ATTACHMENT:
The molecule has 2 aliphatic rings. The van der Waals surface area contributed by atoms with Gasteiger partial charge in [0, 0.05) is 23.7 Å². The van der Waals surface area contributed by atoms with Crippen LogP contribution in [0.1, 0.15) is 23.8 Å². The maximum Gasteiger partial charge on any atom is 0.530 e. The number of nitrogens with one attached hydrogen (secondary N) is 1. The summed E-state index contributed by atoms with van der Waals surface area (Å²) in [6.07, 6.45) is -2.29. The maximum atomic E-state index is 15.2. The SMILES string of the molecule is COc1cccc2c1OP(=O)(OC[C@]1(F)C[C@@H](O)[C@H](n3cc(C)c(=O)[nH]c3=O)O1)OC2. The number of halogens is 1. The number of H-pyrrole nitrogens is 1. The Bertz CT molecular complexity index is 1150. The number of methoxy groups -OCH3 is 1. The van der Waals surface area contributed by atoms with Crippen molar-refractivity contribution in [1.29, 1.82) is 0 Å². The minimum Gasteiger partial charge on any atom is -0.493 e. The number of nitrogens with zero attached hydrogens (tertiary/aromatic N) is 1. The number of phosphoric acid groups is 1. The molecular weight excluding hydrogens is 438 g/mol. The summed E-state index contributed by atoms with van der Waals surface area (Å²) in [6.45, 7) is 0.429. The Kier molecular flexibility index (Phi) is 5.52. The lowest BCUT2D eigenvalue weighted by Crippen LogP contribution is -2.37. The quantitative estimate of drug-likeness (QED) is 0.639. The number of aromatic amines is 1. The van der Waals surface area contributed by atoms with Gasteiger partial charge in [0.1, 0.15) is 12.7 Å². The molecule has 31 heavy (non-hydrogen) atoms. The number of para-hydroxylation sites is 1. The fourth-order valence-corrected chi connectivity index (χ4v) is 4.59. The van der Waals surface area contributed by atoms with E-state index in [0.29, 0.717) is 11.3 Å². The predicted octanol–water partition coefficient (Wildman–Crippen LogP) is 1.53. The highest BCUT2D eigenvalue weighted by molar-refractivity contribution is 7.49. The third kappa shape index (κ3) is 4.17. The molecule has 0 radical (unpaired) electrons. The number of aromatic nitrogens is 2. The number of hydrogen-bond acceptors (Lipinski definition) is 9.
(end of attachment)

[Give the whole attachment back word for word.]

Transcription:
The molecule has 2 aliphatic rings. The van der Waals surface area contributed by atoms with Gasteiger partial charge in [0, 0.05) is 23.7 Å². The van der Waals surface area contributed by atoms with Crippen LogP contribution in [0.1, 0.15) is 23.8 Å². The maximum Gasteiger partial charge on any atom is 0.530 e. The number of nitrogens with one attached hydrogen (secondary N) is 1. The summed E-state index contributed by atoms with van der Waals surface area (Å²) in [6.07, 6.45) is -2.29. The maximum atomic E-state index is 15.2. The SMILES string of the molecule is COc1cccc2c1OP(=O)(OC[C@]1(F)C[C@@H](O)[C@H](n3cc(C)c(=O)[nH]c3=O)O1)OC2. The number of halogens is 1. The number of H-pyrrole nitrogens is 1. The Bertz CT molecular complexity index is 1150. The number of methoxy groups -OCH3 is 1. The van der Waals surface area contributed by atoms with Crippen molar-refractivity contribution in [1.29, 1.82) is 0 Å². The minimum Gasteiger partial charge on any atom is -0.493 e. The number of nitrogens with zero attached hydrogens (tertiary/aromatic N) is 1. The number of phosphoric acid groups is 1. The molecular weight excluding hydrogens is 438 g/mol. The summed E-state index contributed by atoms with van der Waals surface area (Å²) in [6.45, 7) is 0.429. The Kier molecular flexibility index (Phi) is 5.52. The lowest BCUT2D eigenvalue weighted by Crippen LogP contribution is -2.37. The quantitative estimate of drug-likeness (QED) is 0.639. The number of aromatic amines is 1. The van der Waals surface area contributed by atoms with Gasteiger partial charge in [0.1, 0.15) is 12.7 Å². The molecule has 31 heavy (non-hydrogen) atoms. The number of para-hydroxylation sites is 1. The fourth-order valence-corrected chi connectivity index (χ4v) is 4.59. The van der Waals surface area contributed by atoms with E-state index in [0.29, 0.717) is 11.3 Å². The predicted octanol–water partition coefficient (Wildman–Crippen LogP) is 1.53. The highest BCUT2D eigenvalue weighted by molar-refractivity contribution is 7.49. The third kappa shape index (κ3) is 4.17. The molecule has 0 radical (unpaired) electrons. The number of aromatic nitrogens is 2. The number of hydrogen-bond acceptors (Lipinski definition) is 9.